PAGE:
Note that if you don't find what you searched for, try it after a period of time; the site is a never ending job !

Every CRT Television saved let revive knowledge, thoughts, moments of the past life which will never return again.........

Many contemporary "televisions" (more correctly named as displays) would not have this level of staying power, many would ware out or require major services within just five years or less and of course, there is that perennial bug bear of planned obsolescence where components are deliberately designed to fail and, or manufactured with limited edition specificities..... and without considering........picture......sound........quality........

..............The bitterness of poor quality is remembered long after the sweetness of todays funny gadgets low price has faded from memory........ . . . . . .....
Don't forget the past, the end of the world is upon us! Pretty soon it will all turn to dust!

Have big FUN ! !

©2010, 2011, 2012, 2013, 2014 Frank Sharp - You do not have permission to copy photos and words from this blog, and any content may be never used it for auctions or commercial purposes, however feel free to post anything you see here with a courtesy link back, btw a link to the original post here , is mandatory.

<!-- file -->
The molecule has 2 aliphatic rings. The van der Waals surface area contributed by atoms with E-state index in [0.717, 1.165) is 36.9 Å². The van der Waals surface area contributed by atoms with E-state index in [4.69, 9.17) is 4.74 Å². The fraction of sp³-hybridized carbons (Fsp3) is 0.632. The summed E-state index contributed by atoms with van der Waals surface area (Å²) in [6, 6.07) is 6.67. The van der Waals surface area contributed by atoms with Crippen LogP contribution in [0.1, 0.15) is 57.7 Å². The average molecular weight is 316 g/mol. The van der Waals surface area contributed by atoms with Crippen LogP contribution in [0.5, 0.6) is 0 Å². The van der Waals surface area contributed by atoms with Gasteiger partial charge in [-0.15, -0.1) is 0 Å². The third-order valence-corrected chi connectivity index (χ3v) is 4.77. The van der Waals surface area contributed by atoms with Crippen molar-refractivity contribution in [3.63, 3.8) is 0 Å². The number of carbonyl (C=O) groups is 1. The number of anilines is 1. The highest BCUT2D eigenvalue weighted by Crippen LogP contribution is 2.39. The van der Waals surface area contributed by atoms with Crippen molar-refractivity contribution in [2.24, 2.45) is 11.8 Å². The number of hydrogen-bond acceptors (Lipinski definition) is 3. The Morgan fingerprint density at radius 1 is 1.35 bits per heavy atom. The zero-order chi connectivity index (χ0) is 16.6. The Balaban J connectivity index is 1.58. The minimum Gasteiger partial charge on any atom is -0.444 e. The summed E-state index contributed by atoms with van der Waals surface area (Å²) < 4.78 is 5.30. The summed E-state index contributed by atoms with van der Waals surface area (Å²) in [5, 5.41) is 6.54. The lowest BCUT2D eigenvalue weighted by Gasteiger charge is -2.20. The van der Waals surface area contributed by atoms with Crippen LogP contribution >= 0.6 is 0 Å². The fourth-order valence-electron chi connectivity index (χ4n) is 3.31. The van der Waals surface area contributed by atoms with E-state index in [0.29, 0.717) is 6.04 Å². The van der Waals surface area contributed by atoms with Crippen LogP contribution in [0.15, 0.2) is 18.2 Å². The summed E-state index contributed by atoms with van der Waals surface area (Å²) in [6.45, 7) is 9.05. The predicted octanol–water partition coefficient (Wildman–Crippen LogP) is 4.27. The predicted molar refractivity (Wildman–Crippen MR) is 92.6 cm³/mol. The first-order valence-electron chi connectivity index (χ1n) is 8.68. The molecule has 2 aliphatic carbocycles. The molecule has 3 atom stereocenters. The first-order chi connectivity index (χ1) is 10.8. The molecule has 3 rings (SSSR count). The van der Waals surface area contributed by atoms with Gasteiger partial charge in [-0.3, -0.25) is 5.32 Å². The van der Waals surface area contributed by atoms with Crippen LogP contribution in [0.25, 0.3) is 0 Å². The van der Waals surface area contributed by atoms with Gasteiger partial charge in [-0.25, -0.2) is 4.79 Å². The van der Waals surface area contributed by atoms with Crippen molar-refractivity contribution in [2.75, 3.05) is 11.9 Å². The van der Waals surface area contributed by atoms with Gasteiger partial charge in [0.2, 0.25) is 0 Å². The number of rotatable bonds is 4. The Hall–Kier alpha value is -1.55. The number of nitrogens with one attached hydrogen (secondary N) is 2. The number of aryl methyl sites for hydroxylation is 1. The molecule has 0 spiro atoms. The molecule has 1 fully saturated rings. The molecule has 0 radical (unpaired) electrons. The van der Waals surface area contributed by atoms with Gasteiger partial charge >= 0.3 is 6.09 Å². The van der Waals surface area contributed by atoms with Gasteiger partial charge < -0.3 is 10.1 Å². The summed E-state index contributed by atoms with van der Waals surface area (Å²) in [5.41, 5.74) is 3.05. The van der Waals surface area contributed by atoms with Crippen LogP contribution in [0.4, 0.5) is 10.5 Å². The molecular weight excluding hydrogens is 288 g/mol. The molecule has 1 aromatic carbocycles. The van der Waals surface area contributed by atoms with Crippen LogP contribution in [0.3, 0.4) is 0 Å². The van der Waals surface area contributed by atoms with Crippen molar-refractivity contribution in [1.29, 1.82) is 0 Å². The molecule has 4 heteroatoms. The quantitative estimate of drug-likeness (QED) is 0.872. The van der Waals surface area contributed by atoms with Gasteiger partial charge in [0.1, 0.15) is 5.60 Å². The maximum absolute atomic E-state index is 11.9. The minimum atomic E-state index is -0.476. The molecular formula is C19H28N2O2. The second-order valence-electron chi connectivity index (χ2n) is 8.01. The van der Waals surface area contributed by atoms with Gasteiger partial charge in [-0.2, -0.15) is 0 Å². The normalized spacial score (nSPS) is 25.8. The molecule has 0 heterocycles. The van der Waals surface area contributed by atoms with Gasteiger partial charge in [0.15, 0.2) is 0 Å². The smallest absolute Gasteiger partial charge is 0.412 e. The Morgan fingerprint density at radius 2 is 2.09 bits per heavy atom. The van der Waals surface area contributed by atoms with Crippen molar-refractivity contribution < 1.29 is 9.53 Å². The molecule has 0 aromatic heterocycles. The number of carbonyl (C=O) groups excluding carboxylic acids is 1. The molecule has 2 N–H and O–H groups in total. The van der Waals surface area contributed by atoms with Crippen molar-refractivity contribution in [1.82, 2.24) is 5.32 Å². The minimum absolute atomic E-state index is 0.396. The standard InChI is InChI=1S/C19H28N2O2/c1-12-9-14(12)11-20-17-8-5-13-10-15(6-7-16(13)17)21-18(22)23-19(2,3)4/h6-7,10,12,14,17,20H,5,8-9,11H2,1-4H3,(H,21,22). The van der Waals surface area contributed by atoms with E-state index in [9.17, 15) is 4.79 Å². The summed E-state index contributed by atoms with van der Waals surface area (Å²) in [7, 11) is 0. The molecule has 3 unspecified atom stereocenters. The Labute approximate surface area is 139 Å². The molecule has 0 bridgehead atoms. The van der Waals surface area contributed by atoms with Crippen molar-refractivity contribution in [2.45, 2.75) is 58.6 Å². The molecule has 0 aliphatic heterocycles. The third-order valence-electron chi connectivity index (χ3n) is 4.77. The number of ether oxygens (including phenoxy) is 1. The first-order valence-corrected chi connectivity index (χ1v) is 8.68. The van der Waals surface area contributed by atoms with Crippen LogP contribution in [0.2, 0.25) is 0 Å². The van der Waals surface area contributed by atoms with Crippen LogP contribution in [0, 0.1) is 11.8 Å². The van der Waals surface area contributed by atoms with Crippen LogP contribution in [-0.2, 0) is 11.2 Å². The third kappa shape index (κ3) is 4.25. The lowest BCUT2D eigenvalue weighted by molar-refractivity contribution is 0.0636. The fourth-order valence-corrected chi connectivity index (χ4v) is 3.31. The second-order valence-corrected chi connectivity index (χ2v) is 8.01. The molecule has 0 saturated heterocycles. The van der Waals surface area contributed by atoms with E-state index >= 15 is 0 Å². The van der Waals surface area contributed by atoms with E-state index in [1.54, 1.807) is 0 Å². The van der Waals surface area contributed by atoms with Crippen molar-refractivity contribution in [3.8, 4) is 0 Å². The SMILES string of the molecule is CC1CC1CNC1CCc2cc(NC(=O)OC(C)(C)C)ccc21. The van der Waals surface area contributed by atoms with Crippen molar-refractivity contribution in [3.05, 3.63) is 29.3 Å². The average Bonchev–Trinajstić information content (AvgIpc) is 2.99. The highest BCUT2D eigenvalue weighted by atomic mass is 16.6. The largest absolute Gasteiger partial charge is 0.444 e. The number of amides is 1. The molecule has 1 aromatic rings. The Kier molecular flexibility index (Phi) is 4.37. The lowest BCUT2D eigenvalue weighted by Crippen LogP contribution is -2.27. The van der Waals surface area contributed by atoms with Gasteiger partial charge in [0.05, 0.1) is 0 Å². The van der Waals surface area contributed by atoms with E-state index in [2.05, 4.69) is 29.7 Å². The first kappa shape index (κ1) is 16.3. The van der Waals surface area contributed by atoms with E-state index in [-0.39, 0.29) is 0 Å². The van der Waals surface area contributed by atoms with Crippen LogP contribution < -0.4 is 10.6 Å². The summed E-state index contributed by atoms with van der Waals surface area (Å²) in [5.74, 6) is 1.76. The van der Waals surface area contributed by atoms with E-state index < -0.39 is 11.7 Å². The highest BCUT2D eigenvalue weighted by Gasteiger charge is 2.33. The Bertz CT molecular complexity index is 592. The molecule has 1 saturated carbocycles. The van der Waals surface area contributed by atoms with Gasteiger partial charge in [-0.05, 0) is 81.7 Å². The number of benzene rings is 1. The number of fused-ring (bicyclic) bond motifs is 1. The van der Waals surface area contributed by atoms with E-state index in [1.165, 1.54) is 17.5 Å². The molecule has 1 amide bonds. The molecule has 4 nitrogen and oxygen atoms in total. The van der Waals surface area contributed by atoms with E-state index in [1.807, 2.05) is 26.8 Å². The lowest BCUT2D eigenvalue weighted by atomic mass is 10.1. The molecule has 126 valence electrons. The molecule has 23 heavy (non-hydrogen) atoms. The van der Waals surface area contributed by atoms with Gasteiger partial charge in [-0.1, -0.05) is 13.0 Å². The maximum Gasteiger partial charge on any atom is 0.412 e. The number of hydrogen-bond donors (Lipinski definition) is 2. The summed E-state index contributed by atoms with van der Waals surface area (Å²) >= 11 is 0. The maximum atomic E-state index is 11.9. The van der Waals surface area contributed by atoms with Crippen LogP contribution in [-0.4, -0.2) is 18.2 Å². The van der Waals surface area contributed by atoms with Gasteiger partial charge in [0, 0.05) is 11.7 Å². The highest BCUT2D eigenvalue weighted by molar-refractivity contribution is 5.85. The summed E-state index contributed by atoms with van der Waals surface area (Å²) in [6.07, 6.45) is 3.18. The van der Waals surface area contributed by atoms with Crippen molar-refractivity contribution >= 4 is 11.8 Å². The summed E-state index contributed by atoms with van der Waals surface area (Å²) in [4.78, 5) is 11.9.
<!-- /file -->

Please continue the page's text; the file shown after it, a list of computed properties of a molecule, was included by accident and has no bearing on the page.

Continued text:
All sets and apparates appearing here are property of
Engineer Frank Sharp. NOTHING HERE IS FOR SALE !

Tuesday, April 5, 2011


- TUNER:29504-101.01 with TUA2000-4 (SIEMENS) + SDA3202-2 + SDA2516

- IF + SYNC ZF-SYNC :29504-102.55 WITH TDA4442 + TDA2579

- VIDEO:FARB-RGB with TDA3505 + TDA4555 + TDA4565

- TELETEXT:29304-469.24 WITH SAA5243 + SAA5231

Bipolar Television Tuner IC for Frequency Ranges up to 700 MHz

General Purpose Phase Locked Loop Device - VCO tuner combo PLL, I2C Bus


- Word-organized reprogrammable nonvolatile memory
in n-channel floating-gate technology (E2PROM)
- 128 ´ 8-bit organization
- Supply voltage 5 V
- Serial 2-line bus for data input and output (I2C Bus)
- Reprogramming mode, 10 ms erase/write cycle
- Reprogramming by means of on-chip control (without
external control)
- Check for end of programming process
- Data retention > 10 years
- More than 104 reprogramming cycles per address
- Compatible with SDA 2516. Exception: